Endless stories tell of the heroism of everyday people. Two brothers, Noam and Yishai Slotki of Beersheva, both young fathers, rushed to Kibbutz Alumim on the morning of October 7th to fight Hamas; both ended up falling in battle. Rami Davidian, an oil and gas salesman, saved hundreds of people from the Nova festival; at one point, he impersonated being a member of Hamas and got a group of terrorists to turn over to him a young woman they had captured. After an army unit finally arrived at her home in Kfar Aza, Gali Ayalon, a 15-year-old, became a virtual scout for them, guiding them by text message to the homes where people were hiding.

The exceptional bravery of the ordinary Israeli inspired the group Hatikvah 6 to compose the song “Superheroes,” which was just released a few weeks ago. The lyrics are about how ordinary people, teachers, lawyers, electricians, and bus drivers, are taking on remarkable tasks in this war against Hamas.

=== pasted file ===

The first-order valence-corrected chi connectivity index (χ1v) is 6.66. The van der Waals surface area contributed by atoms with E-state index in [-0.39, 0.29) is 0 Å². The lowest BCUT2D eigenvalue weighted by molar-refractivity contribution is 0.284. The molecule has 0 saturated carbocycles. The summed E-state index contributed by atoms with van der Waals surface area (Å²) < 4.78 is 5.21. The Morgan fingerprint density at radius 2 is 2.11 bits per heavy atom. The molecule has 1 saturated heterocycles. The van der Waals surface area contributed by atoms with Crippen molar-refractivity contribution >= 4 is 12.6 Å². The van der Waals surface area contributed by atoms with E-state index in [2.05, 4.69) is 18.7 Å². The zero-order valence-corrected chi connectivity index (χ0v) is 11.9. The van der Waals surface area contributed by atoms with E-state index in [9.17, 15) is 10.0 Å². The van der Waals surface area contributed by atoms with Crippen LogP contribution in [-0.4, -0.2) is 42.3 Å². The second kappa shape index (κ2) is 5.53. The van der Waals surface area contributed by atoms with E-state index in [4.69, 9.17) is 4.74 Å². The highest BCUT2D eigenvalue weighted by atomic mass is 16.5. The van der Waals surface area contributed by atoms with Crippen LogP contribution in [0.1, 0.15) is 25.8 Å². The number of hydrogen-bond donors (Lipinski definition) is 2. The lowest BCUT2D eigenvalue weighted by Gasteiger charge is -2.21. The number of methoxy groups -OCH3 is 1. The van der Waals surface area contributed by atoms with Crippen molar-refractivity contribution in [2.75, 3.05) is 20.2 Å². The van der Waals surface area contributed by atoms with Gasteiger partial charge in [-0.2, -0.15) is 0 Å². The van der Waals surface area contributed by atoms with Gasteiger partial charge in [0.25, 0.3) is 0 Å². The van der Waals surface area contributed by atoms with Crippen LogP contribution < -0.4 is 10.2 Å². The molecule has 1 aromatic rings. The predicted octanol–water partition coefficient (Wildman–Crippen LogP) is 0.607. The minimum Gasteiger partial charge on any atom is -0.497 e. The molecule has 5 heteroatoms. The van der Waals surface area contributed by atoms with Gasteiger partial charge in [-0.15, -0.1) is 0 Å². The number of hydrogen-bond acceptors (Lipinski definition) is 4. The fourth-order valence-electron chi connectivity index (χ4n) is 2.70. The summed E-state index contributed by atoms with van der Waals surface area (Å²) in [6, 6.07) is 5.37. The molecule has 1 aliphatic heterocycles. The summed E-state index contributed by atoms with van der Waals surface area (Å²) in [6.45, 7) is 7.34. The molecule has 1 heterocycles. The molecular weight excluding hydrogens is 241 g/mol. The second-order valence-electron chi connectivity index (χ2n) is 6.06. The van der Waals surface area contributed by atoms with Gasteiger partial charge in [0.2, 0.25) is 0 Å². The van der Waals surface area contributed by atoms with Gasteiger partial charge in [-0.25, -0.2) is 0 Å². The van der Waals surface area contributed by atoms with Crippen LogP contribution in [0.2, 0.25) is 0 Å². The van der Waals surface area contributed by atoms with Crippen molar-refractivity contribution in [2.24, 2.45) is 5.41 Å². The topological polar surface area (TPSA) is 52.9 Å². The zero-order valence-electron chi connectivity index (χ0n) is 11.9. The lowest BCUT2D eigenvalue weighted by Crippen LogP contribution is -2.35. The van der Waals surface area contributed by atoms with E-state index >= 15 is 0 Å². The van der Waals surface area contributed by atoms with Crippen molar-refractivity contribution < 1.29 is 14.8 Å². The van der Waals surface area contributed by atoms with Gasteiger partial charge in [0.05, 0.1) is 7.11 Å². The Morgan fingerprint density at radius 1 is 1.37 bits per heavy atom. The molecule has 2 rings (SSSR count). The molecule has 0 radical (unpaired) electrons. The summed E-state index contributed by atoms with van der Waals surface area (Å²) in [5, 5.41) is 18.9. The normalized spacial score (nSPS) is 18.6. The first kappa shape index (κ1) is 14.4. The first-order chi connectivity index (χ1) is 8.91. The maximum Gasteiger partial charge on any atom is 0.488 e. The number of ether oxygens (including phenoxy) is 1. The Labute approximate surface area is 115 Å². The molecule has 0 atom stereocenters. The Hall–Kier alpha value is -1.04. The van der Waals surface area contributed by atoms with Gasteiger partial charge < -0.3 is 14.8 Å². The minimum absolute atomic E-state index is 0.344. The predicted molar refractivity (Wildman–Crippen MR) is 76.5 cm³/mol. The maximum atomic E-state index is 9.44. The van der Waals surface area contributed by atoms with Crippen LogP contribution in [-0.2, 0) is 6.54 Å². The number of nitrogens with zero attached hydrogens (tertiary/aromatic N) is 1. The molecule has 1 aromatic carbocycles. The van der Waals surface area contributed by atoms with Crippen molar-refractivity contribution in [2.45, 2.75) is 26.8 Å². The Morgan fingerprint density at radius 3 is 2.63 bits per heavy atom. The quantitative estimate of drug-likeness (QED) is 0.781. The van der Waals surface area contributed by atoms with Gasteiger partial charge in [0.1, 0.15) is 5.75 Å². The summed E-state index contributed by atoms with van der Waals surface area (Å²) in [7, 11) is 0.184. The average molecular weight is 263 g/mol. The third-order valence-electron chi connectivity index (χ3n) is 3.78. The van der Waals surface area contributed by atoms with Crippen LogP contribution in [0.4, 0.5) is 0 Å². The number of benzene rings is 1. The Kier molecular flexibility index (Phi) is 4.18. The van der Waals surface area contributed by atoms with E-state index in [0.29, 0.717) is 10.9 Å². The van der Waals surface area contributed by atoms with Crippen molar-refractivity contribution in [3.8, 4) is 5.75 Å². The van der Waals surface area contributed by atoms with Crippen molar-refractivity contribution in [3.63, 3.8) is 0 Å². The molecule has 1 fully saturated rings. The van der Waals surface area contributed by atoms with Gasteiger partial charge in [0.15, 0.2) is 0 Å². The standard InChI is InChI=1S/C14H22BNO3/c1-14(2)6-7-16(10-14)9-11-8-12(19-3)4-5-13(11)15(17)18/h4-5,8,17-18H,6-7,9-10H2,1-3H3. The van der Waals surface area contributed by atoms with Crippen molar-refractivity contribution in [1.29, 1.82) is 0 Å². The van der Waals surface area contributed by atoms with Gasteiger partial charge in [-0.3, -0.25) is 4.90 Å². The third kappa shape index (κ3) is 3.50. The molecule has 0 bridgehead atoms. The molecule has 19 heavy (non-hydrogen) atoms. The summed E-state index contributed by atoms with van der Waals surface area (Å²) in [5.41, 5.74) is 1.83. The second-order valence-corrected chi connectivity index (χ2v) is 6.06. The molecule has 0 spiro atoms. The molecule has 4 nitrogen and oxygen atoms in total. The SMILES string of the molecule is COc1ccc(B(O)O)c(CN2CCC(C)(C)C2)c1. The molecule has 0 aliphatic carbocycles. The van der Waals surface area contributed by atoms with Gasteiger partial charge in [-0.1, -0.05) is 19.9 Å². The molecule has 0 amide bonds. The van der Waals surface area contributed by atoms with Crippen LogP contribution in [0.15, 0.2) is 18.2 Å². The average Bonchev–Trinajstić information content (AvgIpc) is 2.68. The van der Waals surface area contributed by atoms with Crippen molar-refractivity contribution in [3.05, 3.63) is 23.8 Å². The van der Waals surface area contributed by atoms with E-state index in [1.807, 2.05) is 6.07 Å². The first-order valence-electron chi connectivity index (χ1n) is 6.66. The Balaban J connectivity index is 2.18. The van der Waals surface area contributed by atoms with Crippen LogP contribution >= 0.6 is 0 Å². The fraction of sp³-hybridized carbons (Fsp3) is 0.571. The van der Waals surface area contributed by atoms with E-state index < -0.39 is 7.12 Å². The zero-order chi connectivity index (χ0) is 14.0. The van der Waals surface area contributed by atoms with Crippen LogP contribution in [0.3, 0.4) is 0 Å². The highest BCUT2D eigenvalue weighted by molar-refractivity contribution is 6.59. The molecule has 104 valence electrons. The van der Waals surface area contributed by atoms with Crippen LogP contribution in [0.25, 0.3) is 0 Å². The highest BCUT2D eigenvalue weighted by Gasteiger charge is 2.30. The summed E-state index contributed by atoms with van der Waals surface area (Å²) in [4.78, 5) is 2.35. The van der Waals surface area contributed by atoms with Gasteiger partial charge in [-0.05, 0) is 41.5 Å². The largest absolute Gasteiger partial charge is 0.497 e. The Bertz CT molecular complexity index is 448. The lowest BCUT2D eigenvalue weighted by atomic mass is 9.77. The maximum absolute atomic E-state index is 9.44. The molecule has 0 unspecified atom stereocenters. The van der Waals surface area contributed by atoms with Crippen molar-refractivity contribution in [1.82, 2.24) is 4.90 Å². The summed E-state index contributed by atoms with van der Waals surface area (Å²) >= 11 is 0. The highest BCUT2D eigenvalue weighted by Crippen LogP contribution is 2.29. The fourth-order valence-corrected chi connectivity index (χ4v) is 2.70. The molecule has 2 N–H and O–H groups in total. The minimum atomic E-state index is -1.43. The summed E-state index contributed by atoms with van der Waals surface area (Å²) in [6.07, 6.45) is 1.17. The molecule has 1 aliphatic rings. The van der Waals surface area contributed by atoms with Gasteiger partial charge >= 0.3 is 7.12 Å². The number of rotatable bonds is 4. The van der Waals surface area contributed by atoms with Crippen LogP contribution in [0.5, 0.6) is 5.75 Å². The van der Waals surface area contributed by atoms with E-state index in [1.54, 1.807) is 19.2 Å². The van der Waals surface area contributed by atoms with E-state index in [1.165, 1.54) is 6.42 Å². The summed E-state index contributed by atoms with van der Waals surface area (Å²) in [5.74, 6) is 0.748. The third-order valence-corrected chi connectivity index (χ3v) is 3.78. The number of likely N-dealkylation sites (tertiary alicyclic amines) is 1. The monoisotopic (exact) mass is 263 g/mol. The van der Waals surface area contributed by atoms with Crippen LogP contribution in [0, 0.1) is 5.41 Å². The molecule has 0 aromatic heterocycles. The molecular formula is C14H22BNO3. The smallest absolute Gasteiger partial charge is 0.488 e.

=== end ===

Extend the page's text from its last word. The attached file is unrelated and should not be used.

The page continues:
The song goes on to explain:

It’s true that everyone here looks normal,

But we are a nation of superheroes

There is always a soldier hidden within

Ready to save the world…

And it doesn’t matter if in the middle of life,

or in the middle of a soccer game

Everyone will drop everything in a second if our country calls them

This is not a parallel universe or a Marvel comics reality

This is our story - the people of Israel

Yes, they are ordinary superheroes. And they’ve been training for that role every Purim since the days of Esther and Mordechai.